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Constellation Helmet Build Guide



The Constellation Helmet is the first of many Starfield projects to come. I was lucky

For a full write up of all the features you can find them listed on the main product page.


This Build Guide will list the following:

  • Require materials to complete the project

  • Assembly videos to walk you through the assembly process

  • Recommendations for Print Settings/Orientations for certain pieces

Any additional questions you have concerning the building of this helmet can be sent directly to me via the contact page on my website



Build Requirements


or


Visor Requirements


Non-Required Hardware

Up to a 55mm circular speaker (Hobby speakers that can be powered/connected to the Bluetooth Reciever via a 3.5 mm jack)

Bluetooth Reciever w/ headphone jack (Allows helmet to connect to your phone/computer)

LED Diodes (for the overhead flashlight, will require batteries)


Assembly Instructions:


To assemble the Constellation Helmet, watch the video above and take the following steps

Jaw

- *If printing the files created for smaller printers, first attach the Jaw Left and Jaw Right pieces with an alignment peg*

- Insert the Front Cannister into the Jaw

- Place Front Sensor onto the Jaw

- Insert the Air Intake Mesh Placeholder into the Jaw (the printable model can be used, or it can be used as a circular tempalte for some other mesh material)

- Insert the Air Intake over the top of your Mesh material

- Insert the Speaker Inserts into the Jaws

- If you are using speakers, they can be inserted now, there are channels near the back of the speaker insert to allow wires to pass into the speaker cavity


- Insert the Speaker Cap or Speaker Cap open into the open end of the Speaker Inserts

- The Open Cap can be used if you choose to use speakers.

Main Bucket

- Insert the Main Bucket Handle into the back of the Main Bucket

- Insert the Quarter Panel into the Half Panel, repeat with mirrored pieces for the other half of the helmet

- Insert the Half Panels into the Main Buckets

- The Quarter Panels, Half Panels, and Main Buckets can all be fastened together with the Alignment Keys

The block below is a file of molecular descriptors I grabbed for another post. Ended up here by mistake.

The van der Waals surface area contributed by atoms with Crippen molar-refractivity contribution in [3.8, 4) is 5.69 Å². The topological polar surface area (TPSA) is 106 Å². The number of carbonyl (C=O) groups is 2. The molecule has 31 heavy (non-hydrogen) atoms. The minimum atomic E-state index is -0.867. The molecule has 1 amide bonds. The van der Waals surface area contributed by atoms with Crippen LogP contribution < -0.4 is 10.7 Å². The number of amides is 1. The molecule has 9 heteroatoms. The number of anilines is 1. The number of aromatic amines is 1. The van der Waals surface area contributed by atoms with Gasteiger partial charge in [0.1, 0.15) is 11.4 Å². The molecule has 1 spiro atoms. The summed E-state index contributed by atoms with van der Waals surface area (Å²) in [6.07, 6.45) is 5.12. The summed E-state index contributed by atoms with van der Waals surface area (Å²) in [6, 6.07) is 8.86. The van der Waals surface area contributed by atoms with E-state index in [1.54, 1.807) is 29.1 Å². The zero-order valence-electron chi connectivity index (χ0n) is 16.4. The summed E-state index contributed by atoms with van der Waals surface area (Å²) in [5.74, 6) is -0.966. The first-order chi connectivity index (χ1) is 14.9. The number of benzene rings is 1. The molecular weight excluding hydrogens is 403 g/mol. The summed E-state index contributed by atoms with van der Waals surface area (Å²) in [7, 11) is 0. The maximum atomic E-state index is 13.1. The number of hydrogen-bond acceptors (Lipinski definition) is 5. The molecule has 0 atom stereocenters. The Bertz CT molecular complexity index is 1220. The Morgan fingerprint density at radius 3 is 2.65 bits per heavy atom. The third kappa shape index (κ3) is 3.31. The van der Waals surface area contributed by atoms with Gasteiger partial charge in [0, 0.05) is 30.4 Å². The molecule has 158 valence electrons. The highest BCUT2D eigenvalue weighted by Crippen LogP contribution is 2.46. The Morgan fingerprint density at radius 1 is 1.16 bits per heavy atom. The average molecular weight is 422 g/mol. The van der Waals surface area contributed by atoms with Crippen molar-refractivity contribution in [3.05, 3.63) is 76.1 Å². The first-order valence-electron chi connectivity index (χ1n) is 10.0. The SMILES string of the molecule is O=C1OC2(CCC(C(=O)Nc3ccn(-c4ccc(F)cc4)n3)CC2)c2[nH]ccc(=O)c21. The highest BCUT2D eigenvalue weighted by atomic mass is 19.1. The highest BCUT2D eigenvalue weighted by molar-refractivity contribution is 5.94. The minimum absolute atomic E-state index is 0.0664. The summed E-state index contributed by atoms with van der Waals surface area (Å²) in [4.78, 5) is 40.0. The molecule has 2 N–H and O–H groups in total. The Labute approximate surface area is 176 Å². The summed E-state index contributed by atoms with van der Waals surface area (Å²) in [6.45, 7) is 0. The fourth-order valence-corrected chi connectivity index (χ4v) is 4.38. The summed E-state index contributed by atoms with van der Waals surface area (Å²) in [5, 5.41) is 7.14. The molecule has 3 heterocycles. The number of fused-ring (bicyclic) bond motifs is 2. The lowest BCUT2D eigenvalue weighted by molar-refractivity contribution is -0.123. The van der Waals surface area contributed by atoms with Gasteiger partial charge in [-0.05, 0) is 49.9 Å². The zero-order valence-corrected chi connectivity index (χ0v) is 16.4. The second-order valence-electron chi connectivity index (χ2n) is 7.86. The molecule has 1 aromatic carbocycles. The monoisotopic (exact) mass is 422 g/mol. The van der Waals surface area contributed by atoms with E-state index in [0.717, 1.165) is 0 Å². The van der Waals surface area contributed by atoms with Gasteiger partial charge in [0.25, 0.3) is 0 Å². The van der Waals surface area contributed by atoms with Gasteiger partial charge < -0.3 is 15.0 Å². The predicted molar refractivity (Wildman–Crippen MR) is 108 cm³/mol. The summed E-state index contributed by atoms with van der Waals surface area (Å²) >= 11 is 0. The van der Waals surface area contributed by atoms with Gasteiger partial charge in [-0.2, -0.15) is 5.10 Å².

- The Wire Inserts can be inserted into the Half Panels, thick wires or hose fittings can be inserted into the helmet and Wire Inserts

- Place the Rear Panel Hose Fittings into the Rear Panel

- Place the Rear Panel Cap into the Rear Panel

- Place the Rear Panel into the Main Bucket, secure with Alignment Keys

- Place Main Bucket Side Button Accents on either side of the Main Bucket

- Place the Temple Antennas in their upper insert slots of the Main Bucket


Total Assembly

- Place four Alignment Pegs into the Main Bucket

- Place the Visor into its lining in the Main Bucket

- Place the Jaw onto the Main Bucket over the Alignment Pegs

- Neck Seal Top and Bottom fit onto each other via alignment pegs. There is a large gap between the two so that you can insert you suit/neck seal material.


Flashlight Attachment

- Insert the Flashlight Mounting Rail into the Main Bucket

- Slide the Flashlight Body onto the rail. It should fit in the small space between the flat end of the rail and the Main Bucket

- Slide the Flashlight Cap onto the Flashlight Body.

- LED Diodes can be attached to the openings on the Flashlight Cap, Flashlight switches and batteries can be placed on/in the flashlight or in the helmet itself








General Printing Tips

There are no specific tips for this helmet as each piece have complex curves and no obvious flat surfaces to print on. This project may be for those with intermediate experience but one easy hack to help print these pieces are to use Cylindric Custom Support downloadable plug-in for the Ultimaker Cura Slicer. It allows you to place custom supports on parts to ensure that you can get much safer and reliable prints on parts with odd geometries.



The very first pieces to print of this helmet should absolutely be the sizing rings. They can be printed flat and only take 2-3 hours for the set. In the long run this will likely save you hours if not days of printing when you can be sure that you will print the helmet at the correct scale the first time around. Keep scaling the rings up or down till you find your ideal fit and then scale the rest of the helmet to that scale. While there is a demo model that can be used for things like armor smith, this will also ensure that the throat of the helmet can fit over your head. The "neck" of the sizing ring assembly is equal in shape and size to the throat of the helmet.


*If you plan on using the Neck Seal, you can also use that as a sizing ring, as it is a fully enclosed circular ring*







Feel free to email me pictures of your builds @josephaguilarsanchez97@gmail.com and I'll showcase them here!



I hope you found this build guide helpful, if you have any questions at all feel free to contact me using the contact page on my website



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